Beyond these basics, the LiveWire also has four built-in riding modes and three custom modes that riders can access through the easy-to-use touchscreen dash. The four built-in modes are Sport, Road, Rain, and Range, with the last of them designed to take full advantage of regenerative braking to extend battery life. Riders can also create custom riding profiles by raising or lowering the power, throttle response, traction control, and regenerative braking to levels that suit their styles.
Electronic Rider Aids
The LiveWire comes standard with a variety of electronic rider aids, referred to by the company as Standard Reflex Defensive Rider Systems (RDRS). They include a drag-torque slip-control system, a cornering enhanced traction control system, and a cornering enhanced anti-lock braking system.
The Body Design
The LiveWire may not appeal to traditionalists looking for a loud, beefy chopper, but it's certainly something to behold. Since it's manufactured by Harley Davidson, few riders would expect it to sacrifice fashion for function, though, and it doesn't. Unlike lesser-known electric bikes, the LiveWire has a low center of gravity for improved steering and stability, especially around turns.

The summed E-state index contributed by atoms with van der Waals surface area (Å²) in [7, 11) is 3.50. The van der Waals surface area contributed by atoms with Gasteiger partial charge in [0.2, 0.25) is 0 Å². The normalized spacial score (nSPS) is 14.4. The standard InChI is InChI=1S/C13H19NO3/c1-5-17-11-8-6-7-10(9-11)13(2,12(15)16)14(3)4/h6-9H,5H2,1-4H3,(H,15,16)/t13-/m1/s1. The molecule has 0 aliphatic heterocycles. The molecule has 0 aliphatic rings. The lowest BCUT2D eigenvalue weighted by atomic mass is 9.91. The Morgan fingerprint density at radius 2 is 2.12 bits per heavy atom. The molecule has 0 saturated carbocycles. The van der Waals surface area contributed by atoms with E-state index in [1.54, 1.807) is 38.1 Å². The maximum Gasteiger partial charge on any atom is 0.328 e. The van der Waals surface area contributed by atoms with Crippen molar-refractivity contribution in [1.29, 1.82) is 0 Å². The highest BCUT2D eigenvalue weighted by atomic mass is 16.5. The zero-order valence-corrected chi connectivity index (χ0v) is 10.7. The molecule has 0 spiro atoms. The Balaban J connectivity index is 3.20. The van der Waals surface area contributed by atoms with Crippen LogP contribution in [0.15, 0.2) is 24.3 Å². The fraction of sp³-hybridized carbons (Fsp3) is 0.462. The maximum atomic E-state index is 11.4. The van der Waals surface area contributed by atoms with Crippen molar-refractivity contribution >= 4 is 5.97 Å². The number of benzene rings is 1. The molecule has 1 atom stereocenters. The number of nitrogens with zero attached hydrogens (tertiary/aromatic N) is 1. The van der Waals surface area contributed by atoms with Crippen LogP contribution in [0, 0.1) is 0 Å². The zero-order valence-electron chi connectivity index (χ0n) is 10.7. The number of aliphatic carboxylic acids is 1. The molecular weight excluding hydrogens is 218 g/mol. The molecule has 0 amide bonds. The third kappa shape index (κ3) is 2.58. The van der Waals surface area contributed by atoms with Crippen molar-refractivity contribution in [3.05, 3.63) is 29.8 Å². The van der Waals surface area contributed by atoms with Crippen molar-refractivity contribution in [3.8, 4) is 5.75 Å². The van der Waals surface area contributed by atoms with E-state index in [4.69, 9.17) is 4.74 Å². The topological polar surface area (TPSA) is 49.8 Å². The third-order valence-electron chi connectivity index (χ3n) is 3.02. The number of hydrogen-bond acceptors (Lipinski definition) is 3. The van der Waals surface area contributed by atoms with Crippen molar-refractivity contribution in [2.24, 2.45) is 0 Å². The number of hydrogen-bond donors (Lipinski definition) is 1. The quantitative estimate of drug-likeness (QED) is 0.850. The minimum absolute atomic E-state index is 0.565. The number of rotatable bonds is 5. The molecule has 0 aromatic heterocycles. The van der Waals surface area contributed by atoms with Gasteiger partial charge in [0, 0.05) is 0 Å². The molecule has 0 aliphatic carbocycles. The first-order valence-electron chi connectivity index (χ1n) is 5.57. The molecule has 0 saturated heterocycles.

Some riders describe hesitation when they first get on the bike's 30-inch tall seat and start getting a feel for its weight at a stand-still. Thankfully, all that hesitation will go out the proverbial window as soon as they start riding. This bike can go from 0-60 in three seconds flat, and all torque available all the time means zipping up and down from 30 to 70 on the highway is a breeze.
Embracing the Future Without Abandoning the Past
Harley's move toward embracing electric vehicles shouldn't be seen as a break from its storied history. Rather, it is a step forward that respects every other aspect of the motorcycle manufacturer's journey to provide a better ride. While grizzled veterans of Harley's earlier lines are unlikely to jump on board with this new trend, the LiveWire will almost certainly change at least a few minds about electric vehicles.
So far, it's received a good reception among technologically minded motorcycle enthusiasts. Its hefty price tag makes it a less-than-perfect beginner bike, but those willing to make the switch to all-electric vehicles will wind up saving money and a lot of hassles in the end as gas prices continue to rise and conventional fuel becomes scarce.
The company's comparatively early decision to embrace the future of alternative fuels means there aren't many serious contenders yet when it comes to competition. Chances are, that will change soon. American riders know Harley Davidson's well-earned reputation, though, and they can trust that the manufacturer has come through yet again.
The Bottom Line
Not everyone loves electric vehicles, but for those willing to accept that the future of energy use on this planet will not be held back by fossil fuels, the LiveWire is like a breath of fresh air. The best way for riders to find out what all the fuss is about is to head to a dealership and take one out for a test ride. Most won't be disappointed.